Posted in: Gaming NewsOp-ed
Published:
March 9, 2020 12:40 PM UTC

Studios are Annoyingly Abandoning Gaming’s Best Streaming Platform

GeForce Now continues to lose games at an alarming rate. Now, 2K has dropped support, following Bethesda and Activision Blizzard.

  • GeForce Now is Nvidia’s game streaming service to rival Google Stadia and Project xCloud.
  • The service has lost games from various publishers, including more recently 2k Games.
  • This spate of losses does not bode well for the fledgling industry of game streaming.

GeForce Now, Nvidia’s game streaming service, has been losing games. It started out when Activision pulled all of its games from the service. Nvidia cited some sort of misunderstanding between the two companies during the beta.

Since then they’ve lost Bethesda’s games too, and now 2K is pulling out. If the service keeps going on losing games like this, there’s almost going to be nothing left of the service.

Is there any hope for the fledgling game streaming industry?

Fans have been less than pleased about the loss of these games, and it’s easy to see why they’re such an issue. | Source: Nvidia

GeForce Now Is a Great Service, but It Only Works If There Are Actually Games to Play

It’s pretty simple to see from fans’ reactions, that this is a big blow to GeForce Now. It means that all of the Borderlands titles are gone, along with series’ like Bioshock and XCOM. Some of these games are pretty popular, and they will be missed by service users.

Many of those complaining are questioning why Nvidia even needs permission from publishers. Since GeForce now relies on the subscribers Steam library to actually play games. Many seem to think that they should be able to bypass “greedy’ publishers altogether.

Whatever the case is, GeForce is going to need to do something about this or the service will be dead before it even properly launches. And, that would be a massive shame.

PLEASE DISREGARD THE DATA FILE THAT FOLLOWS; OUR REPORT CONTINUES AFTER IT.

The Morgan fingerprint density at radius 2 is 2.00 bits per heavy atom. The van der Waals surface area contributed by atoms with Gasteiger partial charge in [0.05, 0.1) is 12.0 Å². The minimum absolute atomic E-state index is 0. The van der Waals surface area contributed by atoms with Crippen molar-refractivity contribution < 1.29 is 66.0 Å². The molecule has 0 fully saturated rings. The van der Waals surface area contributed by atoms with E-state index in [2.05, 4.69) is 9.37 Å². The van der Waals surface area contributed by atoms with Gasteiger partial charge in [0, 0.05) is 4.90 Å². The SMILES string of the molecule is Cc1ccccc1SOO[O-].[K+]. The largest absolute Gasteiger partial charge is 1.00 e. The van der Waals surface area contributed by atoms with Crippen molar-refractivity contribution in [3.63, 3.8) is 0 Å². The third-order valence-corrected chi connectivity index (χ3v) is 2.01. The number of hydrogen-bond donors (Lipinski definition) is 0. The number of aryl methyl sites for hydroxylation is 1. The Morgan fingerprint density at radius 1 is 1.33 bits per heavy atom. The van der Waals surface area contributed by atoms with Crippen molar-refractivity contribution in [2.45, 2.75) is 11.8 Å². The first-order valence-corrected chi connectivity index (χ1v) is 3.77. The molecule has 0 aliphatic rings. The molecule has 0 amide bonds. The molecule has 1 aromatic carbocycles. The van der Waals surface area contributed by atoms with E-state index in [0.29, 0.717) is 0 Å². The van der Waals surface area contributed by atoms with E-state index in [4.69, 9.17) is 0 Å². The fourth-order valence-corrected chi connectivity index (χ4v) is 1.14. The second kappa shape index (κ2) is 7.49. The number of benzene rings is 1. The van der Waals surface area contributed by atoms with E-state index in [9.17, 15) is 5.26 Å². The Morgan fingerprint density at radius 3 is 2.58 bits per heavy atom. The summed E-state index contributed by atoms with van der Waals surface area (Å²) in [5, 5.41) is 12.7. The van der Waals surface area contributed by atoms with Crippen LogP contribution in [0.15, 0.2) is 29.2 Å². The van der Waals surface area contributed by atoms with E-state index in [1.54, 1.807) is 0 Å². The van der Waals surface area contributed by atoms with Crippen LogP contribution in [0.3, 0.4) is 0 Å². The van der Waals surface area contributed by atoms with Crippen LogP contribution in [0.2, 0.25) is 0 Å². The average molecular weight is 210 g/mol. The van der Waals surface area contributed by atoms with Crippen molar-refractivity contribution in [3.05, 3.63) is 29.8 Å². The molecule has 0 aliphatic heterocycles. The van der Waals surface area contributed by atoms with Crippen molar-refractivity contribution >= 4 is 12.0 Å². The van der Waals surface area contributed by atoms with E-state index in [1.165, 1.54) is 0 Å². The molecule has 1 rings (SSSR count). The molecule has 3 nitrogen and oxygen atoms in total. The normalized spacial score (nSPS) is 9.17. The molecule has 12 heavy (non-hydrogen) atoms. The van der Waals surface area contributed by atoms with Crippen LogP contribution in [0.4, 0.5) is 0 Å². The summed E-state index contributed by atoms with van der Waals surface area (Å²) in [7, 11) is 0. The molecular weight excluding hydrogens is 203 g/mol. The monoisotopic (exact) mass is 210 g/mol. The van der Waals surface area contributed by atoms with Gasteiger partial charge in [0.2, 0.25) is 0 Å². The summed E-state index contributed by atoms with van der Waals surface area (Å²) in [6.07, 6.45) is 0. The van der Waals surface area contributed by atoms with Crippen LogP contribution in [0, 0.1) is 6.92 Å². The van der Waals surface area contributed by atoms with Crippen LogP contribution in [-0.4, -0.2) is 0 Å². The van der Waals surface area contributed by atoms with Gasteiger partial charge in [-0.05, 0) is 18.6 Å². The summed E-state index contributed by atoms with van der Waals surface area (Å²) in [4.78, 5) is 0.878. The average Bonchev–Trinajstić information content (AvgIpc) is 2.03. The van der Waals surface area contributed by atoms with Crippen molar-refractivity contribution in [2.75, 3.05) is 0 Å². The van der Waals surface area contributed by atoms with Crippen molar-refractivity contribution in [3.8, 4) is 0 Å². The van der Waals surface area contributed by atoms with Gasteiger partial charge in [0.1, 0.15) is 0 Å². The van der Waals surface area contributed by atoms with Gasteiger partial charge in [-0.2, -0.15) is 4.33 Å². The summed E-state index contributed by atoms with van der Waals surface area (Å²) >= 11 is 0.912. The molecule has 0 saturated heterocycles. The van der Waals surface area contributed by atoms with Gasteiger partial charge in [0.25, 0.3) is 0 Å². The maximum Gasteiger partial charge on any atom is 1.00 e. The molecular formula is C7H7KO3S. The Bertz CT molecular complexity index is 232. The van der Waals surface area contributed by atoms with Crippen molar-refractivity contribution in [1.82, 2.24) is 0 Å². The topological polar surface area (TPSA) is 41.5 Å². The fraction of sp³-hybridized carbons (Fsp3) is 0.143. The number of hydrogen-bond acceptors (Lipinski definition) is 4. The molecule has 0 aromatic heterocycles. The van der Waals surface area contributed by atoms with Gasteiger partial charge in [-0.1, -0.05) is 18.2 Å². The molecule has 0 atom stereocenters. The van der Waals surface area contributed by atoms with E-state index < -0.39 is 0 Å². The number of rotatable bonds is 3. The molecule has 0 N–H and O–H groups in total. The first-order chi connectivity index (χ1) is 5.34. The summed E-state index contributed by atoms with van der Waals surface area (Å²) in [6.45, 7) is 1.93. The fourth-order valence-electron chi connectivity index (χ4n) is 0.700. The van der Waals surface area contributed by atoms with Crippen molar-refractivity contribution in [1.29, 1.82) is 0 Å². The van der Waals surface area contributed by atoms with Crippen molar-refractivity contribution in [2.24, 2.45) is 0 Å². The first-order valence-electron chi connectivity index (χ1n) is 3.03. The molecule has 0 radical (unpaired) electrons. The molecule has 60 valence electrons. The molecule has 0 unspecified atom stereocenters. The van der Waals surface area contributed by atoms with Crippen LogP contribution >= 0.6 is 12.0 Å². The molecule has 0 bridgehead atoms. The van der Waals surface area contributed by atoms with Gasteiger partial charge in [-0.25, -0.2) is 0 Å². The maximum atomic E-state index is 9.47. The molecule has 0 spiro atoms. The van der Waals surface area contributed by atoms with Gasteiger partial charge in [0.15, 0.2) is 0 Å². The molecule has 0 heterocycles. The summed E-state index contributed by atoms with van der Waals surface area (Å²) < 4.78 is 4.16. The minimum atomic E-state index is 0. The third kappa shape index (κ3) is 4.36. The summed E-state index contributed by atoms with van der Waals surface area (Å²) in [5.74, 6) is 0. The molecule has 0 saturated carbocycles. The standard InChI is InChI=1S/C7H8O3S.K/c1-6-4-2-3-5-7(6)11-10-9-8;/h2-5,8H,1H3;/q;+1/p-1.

Game Streaming is struggling to prove itself, and this isn’t helping

Many proponents of game streaming often have hopes that it’ll be better than contemporary gaming. It’s more convenient, doesn’t require powerful hardware and might have avoided questions of exclusivity which plague other platforms.

The problem with services like GeForce Now and Stadia is that they don’t seem to be proving successful. Stadia is overpriced and uses a ‘less than convenient’ system to declare game ownership. Now GeForce now is displaying just how much of an issue publisher intervention already is for game streaming.

If the industry cannot shake off the bugbears that cling to game streaming, it seems unlikely that the platform will stick around long enough to benefit anybody.

Disclaimer: The opinions expressed in this article do not necessarily reflect the views of CCN.com.

This article was edited by Samburaj Das.

Now Watch: CCN TV

William Worrall @mizushinzui

William Worrall is a professional writer based out of the UK who has been writing about video and tabletop games for over a decade and has covered industry events such as EGX and UKGE. Contact him at: william.worrall@ccn.com

Show comments